Open the layer styles dialog box on the bottom text layer now and enter the settings you see below.

Duplicate the background layer, click the fx icon and select Pattern Overlay. Select the pattern shown here or any metal texture you’ve downloaded earlier to your lists of patterns.

That’s it!

Chrome Text Effect

Chrome Text Effect in Photoshop

Here’s an easy, cool chrome text effect everybody can learn in just a few steps mainly using the layer styles. Here’s the preview of our final result – a Softlight and Screen blend mode, respectively:



Background Preparation

1. Open a new document (800widthx600height), fill it with black.

2. Pick your Brush Tool (soft) and paint canvass in dots, horizontal arrangement, with the following colors:

3. Apply Gaussian Blur with the following settings:

Done with the background.

Making the Text

1. Select a clean, bold font that is clearly visible with the effects that we’ll make. I use a Neuropol font here, size 72 pixels. Type the text onto the background we made earlier. This is how it looks:

2. Duplicate this layer if you want to. If not, it’s ok.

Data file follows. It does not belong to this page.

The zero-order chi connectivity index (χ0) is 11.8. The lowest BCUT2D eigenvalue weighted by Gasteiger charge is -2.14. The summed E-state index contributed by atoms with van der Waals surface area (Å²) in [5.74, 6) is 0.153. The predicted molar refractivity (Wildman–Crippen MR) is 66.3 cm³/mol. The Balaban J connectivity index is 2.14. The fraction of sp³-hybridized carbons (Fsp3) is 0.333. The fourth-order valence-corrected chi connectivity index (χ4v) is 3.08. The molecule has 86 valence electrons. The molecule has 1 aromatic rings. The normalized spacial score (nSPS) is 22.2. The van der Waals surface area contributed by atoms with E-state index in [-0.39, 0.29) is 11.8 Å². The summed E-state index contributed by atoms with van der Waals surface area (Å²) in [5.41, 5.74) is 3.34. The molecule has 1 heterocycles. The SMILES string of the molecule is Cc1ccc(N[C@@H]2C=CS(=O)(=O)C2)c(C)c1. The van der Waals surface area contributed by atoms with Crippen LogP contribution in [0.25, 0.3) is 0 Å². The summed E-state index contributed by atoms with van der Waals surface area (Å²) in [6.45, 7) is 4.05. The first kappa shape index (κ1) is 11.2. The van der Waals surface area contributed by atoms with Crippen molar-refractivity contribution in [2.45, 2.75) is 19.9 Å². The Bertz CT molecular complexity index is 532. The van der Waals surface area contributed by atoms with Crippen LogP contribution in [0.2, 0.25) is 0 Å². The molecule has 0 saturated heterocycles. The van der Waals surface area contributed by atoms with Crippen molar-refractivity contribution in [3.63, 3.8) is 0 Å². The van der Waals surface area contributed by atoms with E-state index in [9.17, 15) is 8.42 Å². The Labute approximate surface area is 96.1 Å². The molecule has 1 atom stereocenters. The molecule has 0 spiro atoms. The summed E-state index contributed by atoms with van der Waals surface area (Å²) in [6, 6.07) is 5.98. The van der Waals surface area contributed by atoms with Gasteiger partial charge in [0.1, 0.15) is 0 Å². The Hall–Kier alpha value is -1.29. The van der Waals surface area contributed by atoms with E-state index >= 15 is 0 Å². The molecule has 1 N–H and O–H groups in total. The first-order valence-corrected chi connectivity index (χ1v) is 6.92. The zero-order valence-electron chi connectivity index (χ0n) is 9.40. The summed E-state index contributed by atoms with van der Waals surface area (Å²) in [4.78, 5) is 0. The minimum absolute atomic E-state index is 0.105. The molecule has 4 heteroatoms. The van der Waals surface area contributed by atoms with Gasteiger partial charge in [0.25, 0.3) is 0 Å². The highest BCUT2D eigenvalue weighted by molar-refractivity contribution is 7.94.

Applying Layer Styles

1. Right-click your text layer on the layers palette and select Blending Options. In the dialog box that opens, check Drop Shadow, Inner Shadow, Inner Glow, Outer Glow, and Bevel and Emboss.

2. Done selecting the layer styles above, it’s time to set the values in each layer style. To do this, click each layer style one at a time beginning with the Drop Shadow up to Bevel and Emboss (in order), then set the following accordingly:

Now, go to your layers palette and change blend mode from Normal to your desired taste. There’s a lot of possibilities here, actually. In this case, I just chose 2 – Softlight and Screen. Save.


You can change the background you want. With the final image above, just paste it onto the background you selected, then choose the mode that blends well with your text. Here is another version of the above by changing the background and Blend Mode:

Overlay (Opacity : 100, Fill : 100)

Color Burn (Opacity : 70, Fill : 50)

That’s it! Enjoy!

Wrinkled Text Using Displacement Map